There weren't any surprises from last nights Fed minutes though we appeared to get a firm date for the end of the asset purchase program
, with a final reduction of $15bn at the October meeting, assuming the economy stayed on its current course of recovery.
The main takeaway was that there remained a wide range of views as to the amount of slack
still in the economy and that there appeared to be no set timeline for a tightening of policy after the program stops.
It would appear that the FOMC is keen to avoid a repeat of the incident earlier this year
when in an unguarded moment, Janet Yellen suggested a six month period
before some form of tightening could well begin.
This, combined with a slightly firmer bias as a result of some positive Alcoa earnings, helped US markets rebound off their intraweek lows and finish higher, while 2 year yields slipped back sharply, after hitting their highest levels this year, earlier in the day.
It would appear that the lack of concern expressed about a possible inflation threat is currently being outweighed by tepid wage growth and the number of part time workers and depressed participation rate.
Today's weekly jobless claims numbers are expected to remain around the 315k level
Back in Europe, against a backdrop of a slightly higher open, attention returns to the UK economy
in the wake of those disappointing manufacturing and industrial production numbers seen earlier this week, with the latest trade balance numbers for May, as well as the latest Bank of England rate decision.
The May trade gap is expected to narrow to -£8.7bn from -£9.6bn
, while there aren't expected to be any surprises from the latest Bank of England rate decision.
It is just over a year since new governor Mark Carney walked through the doors of the Bank of England,
and in the twelve months since he started, the UK economy has undergone an impressive growth spurt. In the meetings since then we've seen what can only be described as some fairly fluid forward guidance, and I can't imagine that the next twelve months will be any different.
The recent mixed messages over the timing of a rate rise are hopefully not likely to be a recurring theme
, with the narrative likely to focus on the gap between wages and inflation.
We aren't expecting any change in policy today
despite the presence of two new voting members, with the departure of Spencer Dale as chief economist being replaced by Andrew Haldane, while US economist Kristin Forbes also joins the MPC as well, replacing Ben Broadbent as an external member, who in turn replaces Deputy Governor Charles Bean.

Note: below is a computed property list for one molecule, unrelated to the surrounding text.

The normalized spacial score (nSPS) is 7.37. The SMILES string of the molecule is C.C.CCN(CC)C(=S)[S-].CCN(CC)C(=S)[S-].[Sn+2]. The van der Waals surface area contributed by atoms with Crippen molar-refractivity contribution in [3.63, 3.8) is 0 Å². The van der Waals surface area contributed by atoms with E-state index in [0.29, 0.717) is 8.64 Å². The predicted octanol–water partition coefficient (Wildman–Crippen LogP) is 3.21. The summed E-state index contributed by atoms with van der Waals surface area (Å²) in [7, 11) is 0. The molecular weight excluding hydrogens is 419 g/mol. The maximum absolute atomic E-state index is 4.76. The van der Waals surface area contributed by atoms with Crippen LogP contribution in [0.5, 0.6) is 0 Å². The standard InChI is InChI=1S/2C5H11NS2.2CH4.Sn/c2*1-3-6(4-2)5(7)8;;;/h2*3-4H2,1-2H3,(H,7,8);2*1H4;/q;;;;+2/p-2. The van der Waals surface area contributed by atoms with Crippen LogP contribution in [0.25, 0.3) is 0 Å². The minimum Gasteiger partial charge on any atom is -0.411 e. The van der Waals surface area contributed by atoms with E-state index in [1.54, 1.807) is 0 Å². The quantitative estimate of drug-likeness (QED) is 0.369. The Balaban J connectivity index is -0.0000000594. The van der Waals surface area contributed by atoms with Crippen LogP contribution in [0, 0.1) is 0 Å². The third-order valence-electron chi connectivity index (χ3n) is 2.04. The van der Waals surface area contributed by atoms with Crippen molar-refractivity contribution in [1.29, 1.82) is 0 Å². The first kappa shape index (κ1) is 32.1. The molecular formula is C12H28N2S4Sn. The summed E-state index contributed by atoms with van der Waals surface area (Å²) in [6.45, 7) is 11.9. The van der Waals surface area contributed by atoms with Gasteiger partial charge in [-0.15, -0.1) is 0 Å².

While the most recent minutes appear to suggest that the decision to leave rates unchanged last month was becoming more balanced there doesn't appear to be any suggestion, new voting members aside, that there will be any change to the current stance this month
, though the minutes in a few weeks’ time could well make for interesting reading as to the policy leanings of the two new members.
– still in the overall uptrend since the 2012 lows. The broader range remains intact and while we hold above the 1.3500 level, the risk of a move back towards 1.3700 remains more likely. The key support remains at 1.3485 where we have trend line support from the 2012 lows.
– while 1.7180 continues to cap the topside, the risk for further gains towards 1.7330 remains, while above 1.7040. 1.7330 is the 50% retracement of the decline from the 2007 highs at 2.1160 and the lows at 1.3500 in 2009. Only a move below 1.6910 support delays the scenario above.
– the current pullback continues to find selling interest around the 0.7960 area, which had acted as support on the way down. The 0.7880 remains the next target while below the 0.7960 area, with a move through here potentially targeting the 0.8035 area. The pressure remains on the downside while we remain below trend line resistance from the March highs now sitting just below the 0.8055 level.
– slipping below 101.80 keeps the broader range intact as we continue to play the range between 101.20 and the range highs just below 103.00.
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